Pope adds voice to Israel-Palestine conflict concern

By staff writers
July 5, 2006

Pope adds voice to Israel-Palestine conflict concern

-05/07/06

Speaking to his regular audience in St Peterís Square, Rome, Pope Benedict XVI has added his voice to growing expressions of concern over the situation in Israel-Palestine ñ not least in view of recent developments in Gaza, where the standoff between militants and the occupying Israeli military continues.

ìFaced, on the one hand, with blind violence that provokes appalling massacres and, on the other, with the threat of a worsening of the crisis which over the last few days has become even more dramatic, what is needed is justice and a serious and credible commitment to peace, which unfortunately are nowhere to be seenî, declared the pontiff.

He continued: ìFor this reason, I invite everyone to join in faithful and persistent prayer: may the Lord illuminate hearts and may no one evade their duty to construct peaceful coexistence, recognizing that all [persons] are brothers [and sisters], whatever the people to which they belong.î

Even more sharply, Christian leaders like the Melkite Archbishop Elias Chacour, have said that Palestinians and Israelis need to ìlook upon each otherís sufferingsî ñ to see each other as wounded people, not just enemies, in order for a fresh personal and political dynamic to be possible.

Referring to the Moscow summit meeting of world religious leaders, which ends tomorrow, Pope Benedict declared: ìThis important meeting of so many religious leaders of the world, is a sign of a shared desire to promote dialogue between civilisations and a search for a more just and peaceful world order.î

He continued: ìI hope that, with sincere commitment on everyone's part, areas for effective collaboration may be identified, while maintaining respect and mutual understanding, in order to face up to today's challenges.î

ìFor Christians, this means learning to know one another even more profoundly and to esteem one another, in the light of [humanityís] dignity and eternal destiny,î concluded the leader of the worldís 1.3 billion Roman Catholics.

[Also on Ekklesia: Pope becomes first citizen of Bethlehem; Bethlehem Christians disown US Congress Palestine resolution; Israelis demolish Palestinian buildings, say Christian peacemakers; Bethlehem visitor drive thwarted by road blocks; Israeli peace activist jailed for meeting Palestinian militants; Pope Benedict invited to Rome synagogue; Pope urges cuts in spending on arms to feed poor; Pope puts his faith in world youth rally; Pope calls for peace among the faiths in Jerusalem]

Pope adds voice to Israel-Palestine conflict concern

-05/07/06

Speaking to his regular audience in St Peterís Square, Rome, Pope Benedict XVI has added his voice to growing expressions of concern over the situation in Israel-Palestine ñ not least in view of recent developments in Gaza, where the standoff between militants and the occupying Israeli military continues.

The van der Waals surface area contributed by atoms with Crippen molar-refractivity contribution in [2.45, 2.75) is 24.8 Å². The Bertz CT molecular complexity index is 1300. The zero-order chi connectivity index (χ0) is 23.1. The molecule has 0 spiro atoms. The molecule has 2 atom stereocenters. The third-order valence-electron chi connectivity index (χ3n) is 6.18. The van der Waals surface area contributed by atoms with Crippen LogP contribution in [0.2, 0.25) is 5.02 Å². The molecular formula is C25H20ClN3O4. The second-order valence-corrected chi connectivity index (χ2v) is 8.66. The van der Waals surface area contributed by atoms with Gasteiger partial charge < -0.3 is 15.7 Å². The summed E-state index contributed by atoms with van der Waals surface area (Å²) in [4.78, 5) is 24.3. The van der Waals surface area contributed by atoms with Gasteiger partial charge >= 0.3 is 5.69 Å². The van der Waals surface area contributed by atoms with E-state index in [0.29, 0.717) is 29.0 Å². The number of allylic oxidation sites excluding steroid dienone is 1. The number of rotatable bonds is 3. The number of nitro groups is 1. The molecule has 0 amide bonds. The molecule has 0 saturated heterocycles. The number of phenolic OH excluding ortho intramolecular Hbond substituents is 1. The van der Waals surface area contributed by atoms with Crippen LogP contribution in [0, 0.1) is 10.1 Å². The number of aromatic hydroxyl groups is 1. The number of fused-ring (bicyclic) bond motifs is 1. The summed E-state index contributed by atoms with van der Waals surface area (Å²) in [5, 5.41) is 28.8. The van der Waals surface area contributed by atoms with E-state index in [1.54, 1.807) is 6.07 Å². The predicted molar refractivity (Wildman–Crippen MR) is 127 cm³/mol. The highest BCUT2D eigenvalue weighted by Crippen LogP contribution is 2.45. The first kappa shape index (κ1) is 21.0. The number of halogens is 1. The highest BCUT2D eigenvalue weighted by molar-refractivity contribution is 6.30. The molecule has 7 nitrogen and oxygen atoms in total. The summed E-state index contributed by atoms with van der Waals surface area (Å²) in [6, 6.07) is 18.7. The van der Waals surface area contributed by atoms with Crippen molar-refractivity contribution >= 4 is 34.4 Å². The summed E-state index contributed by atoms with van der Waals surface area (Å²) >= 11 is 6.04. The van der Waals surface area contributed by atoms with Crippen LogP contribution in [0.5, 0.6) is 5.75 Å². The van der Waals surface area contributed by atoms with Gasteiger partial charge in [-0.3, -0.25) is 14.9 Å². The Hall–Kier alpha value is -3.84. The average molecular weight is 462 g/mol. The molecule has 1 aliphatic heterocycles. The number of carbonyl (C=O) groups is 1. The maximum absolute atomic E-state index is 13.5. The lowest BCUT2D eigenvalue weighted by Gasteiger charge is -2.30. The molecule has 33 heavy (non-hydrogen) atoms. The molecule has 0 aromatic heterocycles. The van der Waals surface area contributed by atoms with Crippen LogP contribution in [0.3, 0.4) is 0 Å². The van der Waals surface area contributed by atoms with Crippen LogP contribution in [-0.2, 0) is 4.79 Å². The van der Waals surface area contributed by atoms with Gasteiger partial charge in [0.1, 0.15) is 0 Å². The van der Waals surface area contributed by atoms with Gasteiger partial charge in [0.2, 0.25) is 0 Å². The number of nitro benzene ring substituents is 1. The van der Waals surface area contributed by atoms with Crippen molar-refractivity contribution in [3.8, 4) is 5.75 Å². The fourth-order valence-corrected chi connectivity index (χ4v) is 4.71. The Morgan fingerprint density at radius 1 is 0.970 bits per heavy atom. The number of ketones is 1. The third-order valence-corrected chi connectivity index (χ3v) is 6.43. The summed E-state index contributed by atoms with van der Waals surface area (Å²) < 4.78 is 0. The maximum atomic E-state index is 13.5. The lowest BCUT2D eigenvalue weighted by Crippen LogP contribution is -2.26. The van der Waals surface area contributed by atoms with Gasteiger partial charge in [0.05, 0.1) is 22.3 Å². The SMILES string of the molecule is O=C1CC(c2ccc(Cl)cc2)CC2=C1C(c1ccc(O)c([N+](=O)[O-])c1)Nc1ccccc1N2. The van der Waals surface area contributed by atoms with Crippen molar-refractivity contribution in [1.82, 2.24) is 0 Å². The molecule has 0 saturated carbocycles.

ìFaced, on the one hand, with blind violence that provokes appalling massacres and, on the other, with the threat of a worsening of the crisis which over the last few days has become even more dramatic, what is needed is justice and a serious and credible commitment to peace, which unfortunately are nowhere to be seenî, declared the pontiff.

He continued: ìFor this reason, I invite everyone to join in faithful and persistent prayer: may the Lord illuminate hearts and may no one evade their duty to construct peaceful coexistence, recognizing that all [persons] are brothers [and sisters], whatever the people to which they belong.î

Even more sharply, Christian leaders like the Melkite Archbishop Elias Chacour, have said that Palestinians and Israelis need to ìlook upon each otherís sufferingsî ñ to see each other as wounded people, not just enemies, in order for a fresh personal and political dynamic to be possible.

Referring to the Moscow summit meeting of world religious leaders, which ends tomorrow, Pope Benedict declared: ìThis important meeting of so many religious leaders of the world, is a sign of a shared desire to promote dialogue between civilisations and a search for a more just and peaceful world order.î

He continued: ìI hope that, with sincere commitment on everyone's part, areas for effective collaboration may be identified, while maintaining respect and mutual understanding, in order to face up to today's challenges.î

ìFor Christians, this means learning to know one another even more profoundly and to esteem one another, in the light of [humanityís] dignity and eternal destiny,î concluded the leader of the worldís 1.3 billion Roman Catholics.

[Also on Ekklesia: Pope becomes first citizen of Bethlehem; Bethlehem Christians disown US Congress Palestine resolution; Israelis demolish Palestinian buildings, say Christian peacemakers; Bethlehem visitor drive thwarted by road blocks; Israeli peace activist jailed for meeting Palestinian militants; Pope Benedict invited to Rome synagogue; Pope urges cuts in spending on arms to feed poor; Pope puts his faith in world youth rally; Pope calls for peace among the faiths in Jerusalem]

Although the views expressed in this article do not necessarily represent the views of Ekklesia, the article may reflect Ekklesia's values. If you use Ekklesia's news briefings please consider making a donation to sponsor Ekklesia's work here.